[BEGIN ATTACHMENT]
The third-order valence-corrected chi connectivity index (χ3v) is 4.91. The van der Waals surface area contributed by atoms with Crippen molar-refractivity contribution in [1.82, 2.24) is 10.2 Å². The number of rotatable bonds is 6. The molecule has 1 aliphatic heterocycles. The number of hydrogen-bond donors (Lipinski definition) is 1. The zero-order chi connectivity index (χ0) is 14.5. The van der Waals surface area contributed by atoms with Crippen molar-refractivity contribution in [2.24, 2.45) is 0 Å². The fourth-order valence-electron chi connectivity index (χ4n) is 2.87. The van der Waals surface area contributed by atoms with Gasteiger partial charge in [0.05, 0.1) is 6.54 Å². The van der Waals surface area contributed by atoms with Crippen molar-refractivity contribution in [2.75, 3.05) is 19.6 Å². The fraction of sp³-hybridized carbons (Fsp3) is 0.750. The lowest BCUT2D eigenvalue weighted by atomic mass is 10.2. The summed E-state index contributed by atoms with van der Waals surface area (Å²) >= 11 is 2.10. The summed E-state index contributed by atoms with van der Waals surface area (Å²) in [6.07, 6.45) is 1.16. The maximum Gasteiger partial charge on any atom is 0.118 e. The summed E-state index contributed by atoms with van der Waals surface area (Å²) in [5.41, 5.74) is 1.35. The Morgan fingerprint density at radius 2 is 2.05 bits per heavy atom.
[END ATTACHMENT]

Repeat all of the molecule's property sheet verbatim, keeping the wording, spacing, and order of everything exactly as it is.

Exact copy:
The third-order valence-corrected chi connectivity index (χ3v) is 4.91. The van der Waals surface area contributed by atoms with Crippen molar-refractivity contribution in [1.82, 2.24) is 10.2 Å². The number of rotatable bonds is 6. The molecule has 1 aliphatic heterocycles. The number of hydrogen-bond donors (Lipinski definition) is 1. The zero-order chi connectivity index (χ0) is 14.5. The van der Waals surface area contributed by atoms with Crippen molar-refractivity contribution in [2.24, 2.45) is 0 Å². The fourth-order valence-electron chi connectivity index (χ4n) is 2.87. The van der Waals surface area contributed by atoms with Gasteiger partial charge in [0.05, 0.1) is 6.54 Å². The van der Waals surface area contributed by atoms with Crippen molar-refractivity contribution in [2.75, 3.05) is 19.6 Å². The fraction of sp³-hybridized carbons (Fsp3) is 0.750. The lowest BCUT2D eigenvalue weighted by atomic mass is 10.2. The summed E-state index contributed by atoms with van der Waals surface area (Å²) >= 11 is 2.10. The summed E-state index contributed by atoms with van der Waals surface area (Å²) in [6.07, 6.45) is 1.16. The maximum Gasteiger partial charge on any atom is 0.118 e. The summed E-state index contributed by atoms with van der Waals surface area (Å²) in [5.41, 5.74) is 1.35. The Morgan fingerprint density at radius 2 is 2.05 bits per heavy atom.